Isles of Noise: Sonic Media in the Caribbean

Isles of Noise: Sonic Media in the Caribbean

Isles of Noise: Sonic Media in the Caribbean

Isles of Noise: Sonic Media in the Caribbean

Synopsis

In this media history of the Caribbean, Alejandra Bronfman traces how technology, culture, and politics developed in a region that was "wired" earlier and more widely than many other parts of the Americas. Haiti, Cuba, and Jamaica acquired radio and broadcasting in the early stages of the global expansion of telecommunications technologies. Imperial histories helped forge these material connections through which the United States, Great Britain, and the islands created a virtual laboratory for experiments in audiopolitics and listening practices.

As radio became an established medium worldwide, it burgeoned in the Caribbean because the region was a hub for intense foreign and domestic commercial and military activities. Attending to everyday life, infrastructure, and sounded histories during the waxing of an American empire and the waning of British influence in the Caribbean, Bronfman does not allow the notion of empire to stand solely for domination. By the time of the Cold War, broadcasting had become a ubiquitous phenomenon that rendered sound and voice central to political mobilization in the Caribbean nations throwing off what remained of their imperial tethers.

Excerpt

Sometime in the spring of 1905, Frank E. Butler boarded a train traveling from Havana to Santiago with so many suitcases full of “a great quantity of wire, equipment, etc.,” that his sleeper “resembled a baggage car.” The cargo raised suspicion. During a rest stop on the twentysix-hour journey, the crew removed a large coil of wire they had found in Butler’s compartment. As passengers gathered to stare, the crew interrogated him as to its purpose and demanded a fee for not confiscating it. Once he arrived in Santiago, Butler needed help transporting the equipment. He asked a Cuban army officer he had befriended to find a few boys to help him carry the suitcases and coils to the steamer that would take him to Boquerón, in Guantánamo Bay. In Boquerón, he found a Jamaican man, George Morehead, to assist him. They strapped the equipment on the backs of two horses and began their hike through the jungle to their destination. Butler soon discovered that a clearing in the jungle was his destination; he described the proposed spot for the first wireless station in the Caribbean as “dense undergrowth … interspersed with low, arid, sand flats: a paradise for mosquitoes, snakes, horned toads, scorpions, tarantulas, wild cats, and all other kinds of tropical creatures, flying and crawling.”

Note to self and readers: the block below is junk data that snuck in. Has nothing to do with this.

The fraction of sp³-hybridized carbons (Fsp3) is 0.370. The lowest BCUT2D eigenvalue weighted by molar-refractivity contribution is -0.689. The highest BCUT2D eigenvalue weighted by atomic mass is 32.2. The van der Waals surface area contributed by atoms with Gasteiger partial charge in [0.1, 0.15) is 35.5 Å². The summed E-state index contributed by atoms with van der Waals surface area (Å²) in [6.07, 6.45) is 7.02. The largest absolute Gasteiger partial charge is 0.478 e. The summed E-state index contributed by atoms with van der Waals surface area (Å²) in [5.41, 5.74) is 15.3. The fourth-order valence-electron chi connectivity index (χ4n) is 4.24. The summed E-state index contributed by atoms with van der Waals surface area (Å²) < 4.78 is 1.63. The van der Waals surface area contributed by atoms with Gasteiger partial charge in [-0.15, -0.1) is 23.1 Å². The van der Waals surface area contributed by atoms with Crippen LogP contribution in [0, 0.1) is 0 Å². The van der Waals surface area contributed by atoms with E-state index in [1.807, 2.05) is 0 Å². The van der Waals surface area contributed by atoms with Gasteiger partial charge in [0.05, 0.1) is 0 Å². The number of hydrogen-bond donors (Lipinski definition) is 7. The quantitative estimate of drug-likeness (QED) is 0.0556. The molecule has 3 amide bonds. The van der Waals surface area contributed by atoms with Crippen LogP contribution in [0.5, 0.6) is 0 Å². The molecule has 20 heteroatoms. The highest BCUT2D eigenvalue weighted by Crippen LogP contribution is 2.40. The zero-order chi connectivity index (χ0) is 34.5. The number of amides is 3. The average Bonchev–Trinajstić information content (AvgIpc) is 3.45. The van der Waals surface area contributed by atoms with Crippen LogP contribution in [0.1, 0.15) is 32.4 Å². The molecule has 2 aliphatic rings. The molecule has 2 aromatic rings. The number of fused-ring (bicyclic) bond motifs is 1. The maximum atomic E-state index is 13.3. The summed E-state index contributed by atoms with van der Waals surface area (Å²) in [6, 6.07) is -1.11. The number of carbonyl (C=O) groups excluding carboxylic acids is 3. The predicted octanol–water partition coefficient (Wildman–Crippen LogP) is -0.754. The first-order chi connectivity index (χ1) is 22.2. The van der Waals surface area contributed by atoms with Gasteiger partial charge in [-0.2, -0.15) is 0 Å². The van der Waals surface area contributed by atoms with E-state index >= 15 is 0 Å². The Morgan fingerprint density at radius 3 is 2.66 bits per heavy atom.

The insects and snakes plagued Butler and his coworkers for a year as they built the station. Swathed in kerchiefs to keep out the swarming mosquitoes, they laid concrete foundations and constructed timber towers that they draped in 45,000 feet of seven-strand, phosphor bronze wire. With romantic flourish, Butler described the completed tower as a hybrid of nature and technology, awash in beauty: “The huge cage resembled a giant goldfish globe two hundred feet high, and months afterwards, when the station was in operation, the mesh of wires would emit a bluish brush discharge at night which was beautiful beyond description, and always proved of unending awe to the natives who would stand off from afar and gaze in open mouthed wonder.” Most often, however, the sublime barely . . .

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